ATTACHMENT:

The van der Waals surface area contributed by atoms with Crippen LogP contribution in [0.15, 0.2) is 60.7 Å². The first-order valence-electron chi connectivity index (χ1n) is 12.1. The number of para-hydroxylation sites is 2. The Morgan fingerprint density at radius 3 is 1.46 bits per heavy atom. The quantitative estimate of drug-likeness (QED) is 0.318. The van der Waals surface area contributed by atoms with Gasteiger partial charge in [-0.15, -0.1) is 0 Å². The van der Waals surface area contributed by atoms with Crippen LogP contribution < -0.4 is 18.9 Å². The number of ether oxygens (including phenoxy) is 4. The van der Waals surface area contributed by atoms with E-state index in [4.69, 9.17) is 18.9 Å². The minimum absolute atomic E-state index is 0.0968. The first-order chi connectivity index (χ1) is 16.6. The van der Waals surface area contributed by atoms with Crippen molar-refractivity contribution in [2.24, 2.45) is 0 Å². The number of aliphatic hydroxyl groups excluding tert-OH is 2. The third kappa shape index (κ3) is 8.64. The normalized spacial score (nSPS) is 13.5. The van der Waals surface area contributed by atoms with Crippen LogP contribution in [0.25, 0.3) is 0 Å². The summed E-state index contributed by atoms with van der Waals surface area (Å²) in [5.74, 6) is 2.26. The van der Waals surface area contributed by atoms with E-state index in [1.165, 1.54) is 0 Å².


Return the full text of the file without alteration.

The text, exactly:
The van der Waals surface area contributed by atoms with Crippen LogP contribution in [0.15, 0.2) is 60.7 Å². The first-order valence-electron chi connectivity index (χ1n) is 12.1. The number of para-hydroxylation sites is 2. The Morgan fingerprint density at radius 3 is 1.46 bits per heavy atom. The quantitative estimate of drug-likeness (QED) is 0.318. The van der Waals surface area contributed by atoms with Gasteiger partial charge in [-0.15, -0.1) is 0 Å². The van der Waals surface area contributed by atoms with Crippen LogP contribution < -0.4 is 18.9 Å². The number of ether oxygens (including phenoxy) is 4. The van der Waals surface area contributed by atoms with E-state index in [4.69, 9.17) is 18.9 Å². The minimum absolute atomic E-state index is 0.0968. The first-order chi connectivity index (χ1) is 16.6. The van der Waals surface area contributed by atoms with Crippen molar-refractivity contribution in [2.24, 2.45) is 0 Å². The number of aliphatic hydroxyl groups excluding tert-OH is 2. The third kappa shape index (κ3) is 8.64. The normalized spacial score (nSPS) is 13.5. The van der Waals surface area contributed by atoms with Crippen LogP contribution in [0.25, 0.3) is 0 Å². The summed E-state index contributed by atoms with van der Waals surface area (Å²) in [5.74, 6) is 2.26. The van der Waals surface area contributed by atoms with E-state index in [1.165, 1.54) is 0 Å².